Coronavirus to Pummel Tech Sector Profitability, According to Goldman Sachs
The global tech sector faces a significant plunge in profitability as the coronavirus outbreak eviscerates consumer demand and ravages intricate supply chains. According to the most recent investment note released by the Wall Street behemoth Goldman Sachs, the semiconductors and tech players in Asia remain particularly vulnerable to the impact of the COVID-19 epidemic.
As per Goldman’s estimates, the key assembler of iPhones – Foxconn – faces the most evident risk to its bottom-line profitability, followed by Samsung Electronics, TSMC and other tech players in East Asia. Bear in mind that these East Asian tech enterprises are closely watched by analysts as crucial barometers of global economic trends.
The coronavirus outbreak could not have come at a worse time for chip manufacturers, emerging just as the wider industry was finally moving out of a cyclical downturn and a prolonged U.S. – China trade war.
In calculating the impact of the coronavirus on the profitability of tech enterprises, Goldman Sachs took into account an expected 30 percent plunge in Chinese demand for the 6-month period. It also assumed that the manufacturing facilities will likely remain at 50 percent capacity for an eight-week period that commenced in February 2020. The bank then analyzed a multitude of factors for each company within the context of these assumptions, including estimates for production and shipment rates in China.
Foxconn, formally known as Hon Hai Precision Industry (TPE:2354), stands to lose $15.4 billion or 8 percent of its FY2020 revenue and $1.8 billion or 39 percent of its operating profits for the year, as per the Wall Street bank’s estimates. The company has already declared that it can presently meet only half of the demand for its products as the operational capacity of its facilities remains constrained.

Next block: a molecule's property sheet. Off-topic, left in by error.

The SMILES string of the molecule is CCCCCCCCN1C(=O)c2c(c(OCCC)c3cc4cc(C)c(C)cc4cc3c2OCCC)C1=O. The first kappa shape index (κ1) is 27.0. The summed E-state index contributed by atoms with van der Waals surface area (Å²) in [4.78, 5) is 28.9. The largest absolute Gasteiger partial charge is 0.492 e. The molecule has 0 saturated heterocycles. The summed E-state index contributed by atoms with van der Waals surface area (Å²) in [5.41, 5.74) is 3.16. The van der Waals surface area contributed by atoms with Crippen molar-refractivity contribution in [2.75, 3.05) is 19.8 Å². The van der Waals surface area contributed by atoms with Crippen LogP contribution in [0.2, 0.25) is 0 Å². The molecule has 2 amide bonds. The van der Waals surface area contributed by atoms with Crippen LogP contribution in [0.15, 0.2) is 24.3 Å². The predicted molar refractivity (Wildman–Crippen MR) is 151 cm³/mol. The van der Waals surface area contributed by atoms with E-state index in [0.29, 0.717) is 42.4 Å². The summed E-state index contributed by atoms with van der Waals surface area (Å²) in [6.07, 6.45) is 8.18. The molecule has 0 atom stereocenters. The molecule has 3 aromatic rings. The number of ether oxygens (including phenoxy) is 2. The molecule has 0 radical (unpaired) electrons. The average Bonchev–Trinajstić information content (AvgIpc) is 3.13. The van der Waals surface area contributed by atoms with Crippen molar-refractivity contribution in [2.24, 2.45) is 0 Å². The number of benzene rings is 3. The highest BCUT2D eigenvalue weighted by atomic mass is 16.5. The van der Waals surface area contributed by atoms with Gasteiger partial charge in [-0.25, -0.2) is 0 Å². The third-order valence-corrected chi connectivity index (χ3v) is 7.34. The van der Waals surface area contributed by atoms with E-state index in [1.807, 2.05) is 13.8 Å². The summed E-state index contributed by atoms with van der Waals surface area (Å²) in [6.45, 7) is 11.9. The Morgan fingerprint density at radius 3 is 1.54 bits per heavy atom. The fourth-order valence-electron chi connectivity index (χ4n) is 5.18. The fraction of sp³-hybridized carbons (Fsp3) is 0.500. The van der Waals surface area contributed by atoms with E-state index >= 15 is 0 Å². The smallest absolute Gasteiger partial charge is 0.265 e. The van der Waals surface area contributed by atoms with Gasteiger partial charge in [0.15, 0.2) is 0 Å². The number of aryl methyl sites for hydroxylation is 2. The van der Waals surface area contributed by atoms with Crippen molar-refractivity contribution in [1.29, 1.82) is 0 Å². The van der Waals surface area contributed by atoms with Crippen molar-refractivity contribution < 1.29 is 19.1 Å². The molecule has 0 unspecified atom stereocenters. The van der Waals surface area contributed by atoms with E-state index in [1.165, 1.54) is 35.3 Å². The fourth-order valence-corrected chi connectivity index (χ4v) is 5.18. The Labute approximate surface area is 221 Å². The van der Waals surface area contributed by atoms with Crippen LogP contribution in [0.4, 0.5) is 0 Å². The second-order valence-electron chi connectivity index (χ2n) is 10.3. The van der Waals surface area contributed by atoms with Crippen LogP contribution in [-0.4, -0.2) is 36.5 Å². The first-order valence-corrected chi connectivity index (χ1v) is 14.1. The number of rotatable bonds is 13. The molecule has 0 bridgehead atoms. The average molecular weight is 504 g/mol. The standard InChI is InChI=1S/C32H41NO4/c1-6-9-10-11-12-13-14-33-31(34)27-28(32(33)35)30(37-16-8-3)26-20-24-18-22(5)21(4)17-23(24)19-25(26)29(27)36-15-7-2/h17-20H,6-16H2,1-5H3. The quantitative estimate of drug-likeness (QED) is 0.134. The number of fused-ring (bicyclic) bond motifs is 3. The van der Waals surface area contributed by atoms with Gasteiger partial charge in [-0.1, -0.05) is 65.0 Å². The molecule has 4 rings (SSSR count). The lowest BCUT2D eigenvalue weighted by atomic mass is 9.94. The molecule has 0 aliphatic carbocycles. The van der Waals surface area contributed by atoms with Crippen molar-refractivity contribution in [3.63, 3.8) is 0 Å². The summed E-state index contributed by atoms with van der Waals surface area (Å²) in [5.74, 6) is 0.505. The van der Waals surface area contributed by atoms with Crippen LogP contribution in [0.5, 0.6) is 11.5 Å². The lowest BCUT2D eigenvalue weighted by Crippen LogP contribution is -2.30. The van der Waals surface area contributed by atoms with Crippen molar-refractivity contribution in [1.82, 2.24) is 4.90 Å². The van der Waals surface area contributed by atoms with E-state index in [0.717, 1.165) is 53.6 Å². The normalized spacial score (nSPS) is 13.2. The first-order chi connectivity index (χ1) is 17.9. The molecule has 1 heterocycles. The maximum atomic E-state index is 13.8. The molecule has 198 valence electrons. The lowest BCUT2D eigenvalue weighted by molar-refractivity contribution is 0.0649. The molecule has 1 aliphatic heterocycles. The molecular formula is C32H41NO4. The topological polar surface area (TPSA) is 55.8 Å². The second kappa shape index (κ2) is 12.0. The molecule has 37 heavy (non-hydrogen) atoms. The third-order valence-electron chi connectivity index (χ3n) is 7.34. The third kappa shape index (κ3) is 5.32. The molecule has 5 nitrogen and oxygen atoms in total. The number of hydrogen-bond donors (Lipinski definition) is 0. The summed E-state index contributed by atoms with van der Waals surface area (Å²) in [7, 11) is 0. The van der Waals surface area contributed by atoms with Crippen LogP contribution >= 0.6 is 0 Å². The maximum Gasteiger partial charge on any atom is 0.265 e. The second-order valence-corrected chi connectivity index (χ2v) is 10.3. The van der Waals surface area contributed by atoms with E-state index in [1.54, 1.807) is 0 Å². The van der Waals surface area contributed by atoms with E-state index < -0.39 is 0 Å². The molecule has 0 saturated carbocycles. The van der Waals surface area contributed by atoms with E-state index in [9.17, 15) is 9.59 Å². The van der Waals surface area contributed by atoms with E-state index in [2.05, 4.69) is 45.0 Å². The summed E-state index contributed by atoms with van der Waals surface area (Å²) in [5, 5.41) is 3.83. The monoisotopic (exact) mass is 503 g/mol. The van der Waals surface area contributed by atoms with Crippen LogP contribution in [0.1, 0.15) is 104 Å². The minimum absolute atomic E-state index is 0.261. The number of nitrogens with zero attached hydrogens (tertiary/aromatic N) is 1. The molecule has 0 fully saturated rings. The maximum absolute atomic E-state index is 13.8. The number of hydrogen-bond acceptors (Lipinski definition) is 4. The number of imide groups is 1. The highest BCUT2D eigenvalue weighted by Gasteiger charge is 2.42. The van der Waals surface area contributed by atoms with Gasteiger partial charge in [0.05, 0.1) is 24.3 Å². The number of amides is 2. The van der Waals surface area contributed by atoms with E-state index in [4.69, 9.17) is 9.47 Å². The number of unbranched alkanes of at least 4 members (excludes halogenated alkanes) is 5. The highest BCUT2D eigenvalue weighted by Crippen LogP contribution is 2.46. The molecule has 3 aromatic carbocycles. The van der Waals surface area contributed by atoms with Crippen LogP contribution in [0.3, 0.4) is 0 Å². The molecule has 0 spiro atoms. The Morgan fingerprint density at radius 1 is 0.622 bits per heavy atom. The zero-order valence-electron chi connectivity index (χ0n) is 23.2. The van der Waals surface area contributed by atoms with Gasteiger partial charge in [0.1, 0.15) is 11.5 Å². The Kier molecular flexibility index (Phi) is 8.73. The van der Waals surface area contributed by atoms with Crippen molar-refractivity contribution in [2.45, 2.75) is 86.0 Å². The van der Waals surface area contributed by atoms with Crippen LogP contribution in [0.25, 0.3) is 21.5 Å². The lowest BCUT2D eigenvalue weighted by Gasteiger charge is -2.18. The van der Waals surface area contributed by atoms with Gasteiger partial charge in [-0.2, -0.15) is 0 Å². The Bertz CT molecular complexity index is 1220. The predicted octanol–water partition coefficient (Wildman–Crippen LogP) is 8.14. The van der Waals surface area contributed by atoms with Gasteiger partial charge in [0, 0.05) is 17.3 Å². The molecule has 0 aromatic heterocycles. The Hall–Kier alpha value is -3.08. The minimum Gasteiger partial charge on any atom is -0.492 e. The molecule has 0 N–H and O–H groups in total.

During a recent investors call, Foxconn’s Chairman Young Liu noted that with the coronavirus spreading beyond China, demand for smartphones and other final products could suffer. He went on to say:
"Given that there are still uncertainties about the coronavirus outbreak, it's hard to estimate the impact for the whole year."
Goldman has calculated that TSMC’s (TPE:2330) annual revenue and operating profit will decline by 3 percent, translating to a $1.4 billion fall in revenue and a $500 million hit to the operating profit. As a refresher, TSMC had predicted that its revenue will rise by 20 percent this year, propelled by investment in 5G wireless networks. Consequently, the company had slated $16 billion in capital expenditure for the FY2020.
In the same vein, Samsung Electronics (KRX:005930) will face a $1.4 billion hit to its operating profit due to the ongoing coronavirus epidemic. However, the end tally may be even greater given that Goldman did not take into account the outbreak’s impact on domestic demand and local supply chains in South Korea.
The biggest tech sector victim of the coronavirus epidemic in Japan will likely be Murata Manufacturing (TYO:6981) – a key Apple supplier of multilayered ceramic capacitors. As per the Wall Street bank’s estimates, Murata’s operating profit will plunge by $355 million in FY2020.
In addition, Japan’s TDK (TYO:6762) – a major battery manufacturer – will likely experience a plunge in its operating profit of around 19 percent given that its facilities are mainly located in China’s Fujian province and, therefore, are currently severely impacted by the coronavirus outbreak.
Goldman Sachs also cautioned in its investment note that while most U.S. companies with exposure to China have slashed Q1 2020 guidance, they have not yet addressed the longer-term or full-year outlook.
Many analysts now believe that a global recession is inevitable, given the scale of the coronavirus outbreak. In fact, this eventuality now forms the base-case scenario for Bank of America. Even Goldman’s David Kostin admitted that:
"The U.S. economy could slip into a recession if the coronavirus contagion lasts for an extended period of time."
In such a situation, Goldman estimates S&P500 EPS would fall by 13 percent to $143 in 2020 and that the index itself would decline to 2450 by the year-end. Already, based on the recent peak, the decline in equity prices has lowered the P/E multiple from 19.4x to 17.0x while the 10-year US Treasury yields have fallen by 80 bp to the lowest level in history – 0.77 percent.